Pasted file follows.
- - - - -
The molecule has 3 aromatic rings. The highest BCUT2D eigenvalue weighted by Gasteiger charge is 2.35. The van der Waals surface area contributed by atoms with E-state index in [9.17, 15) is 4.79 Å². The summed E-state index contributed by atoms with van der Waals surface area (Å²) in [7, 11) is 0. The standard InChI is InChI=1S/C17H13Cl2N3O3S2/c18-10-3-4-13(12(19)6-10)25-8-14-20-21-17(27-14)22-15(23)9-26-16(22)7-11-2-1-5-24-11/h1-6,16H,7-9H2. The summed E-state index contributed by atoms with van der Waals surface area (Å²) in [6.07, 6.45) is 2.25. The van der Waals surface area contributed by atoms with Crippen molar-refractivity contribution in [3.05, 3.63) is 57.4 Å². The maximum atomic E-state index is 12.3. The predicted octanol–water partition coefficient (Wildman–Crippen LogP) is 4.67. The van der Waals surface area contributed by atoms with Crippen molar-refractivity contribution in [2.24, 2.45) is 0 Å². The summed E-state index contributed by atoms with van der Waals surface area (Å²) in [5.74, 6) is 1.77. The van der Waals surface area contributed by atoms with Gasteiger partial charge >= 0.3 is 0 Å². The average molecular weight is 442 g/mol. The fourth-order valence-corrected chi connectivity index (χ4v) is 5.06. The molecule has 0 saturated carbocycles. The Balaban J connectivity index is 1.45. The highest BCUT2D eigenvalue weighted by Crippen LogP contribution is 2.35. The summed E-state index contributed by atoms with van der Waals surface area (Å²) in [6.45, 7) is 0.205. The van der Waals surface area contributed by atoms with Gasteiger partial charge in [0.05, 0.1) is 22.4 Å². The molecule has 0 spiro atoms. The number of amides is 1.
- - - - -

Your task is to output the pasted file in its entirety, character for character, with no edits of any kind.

The molecule has 3 aromatic rings. The highest BCUT2D eigenvalue weighted by Gasteiger charge is 2.35. The van der Waals surface area contributed by atoms with E-state index in [9.17, 15) is 4.79 Å². The summed E-state index contributed by atoms with van der Waals surface area (Å²) in [7, 11) is 0. The standard InChI is InChI=1S/C17H13Cl2N3O3S2/c18-10-3-4-13(12(19)6-10)25-8-14-20-21-17(27-14)22-15(23)9-26-16(22)7-11-2-1-5-24-11/h1-6,16H,7-9H2. The summed E-state index contributed by atoms with van der Waals surface area (Å²) in [6.07, 6.45) is 2.25. The van der Waals surface area contributed by atoms with Crippen molar-refractivity contribution in [3.05, 3.63) is 57.4 Å². The maximum atomic E-state index is 12.3. The predicted octanol–water partition coefficient (Wildman–Crippen LogP) is 4.67. The van der Waals surface area contributed by atoms with Crippen molar-refractivity contribution in [2.24, 2.45) is 0 Å². The summed E-state index contributed by atoms with van der Waals surface area (Å²) in [5.74, 6) is 1.77. The van der Waals surface area contributed by atoms with Gasteiger partial charge >= 0.3 is 0 Å². The average molecular weight is 442 g/mol. The fourth-order valence-corrected chi connectivity index (χ4v) is 5.06. The molecule has 0 saturated carbocycles. The Balaban J connectivity index is 1.45. The highest BCUT2D eigenvalue weighted by Crippen LogP contribution is 2.35. The summed E-state index contributed by atoms with van der Waals surface area (Å²) in [6.45, 7) is 0.205. The van der Waals surface area contributed by atoms with Gasteiger partial charge in [0.05, 0.1) is 22.4 Å². The molecule has 0 spiro atoms. The number of amides is 1.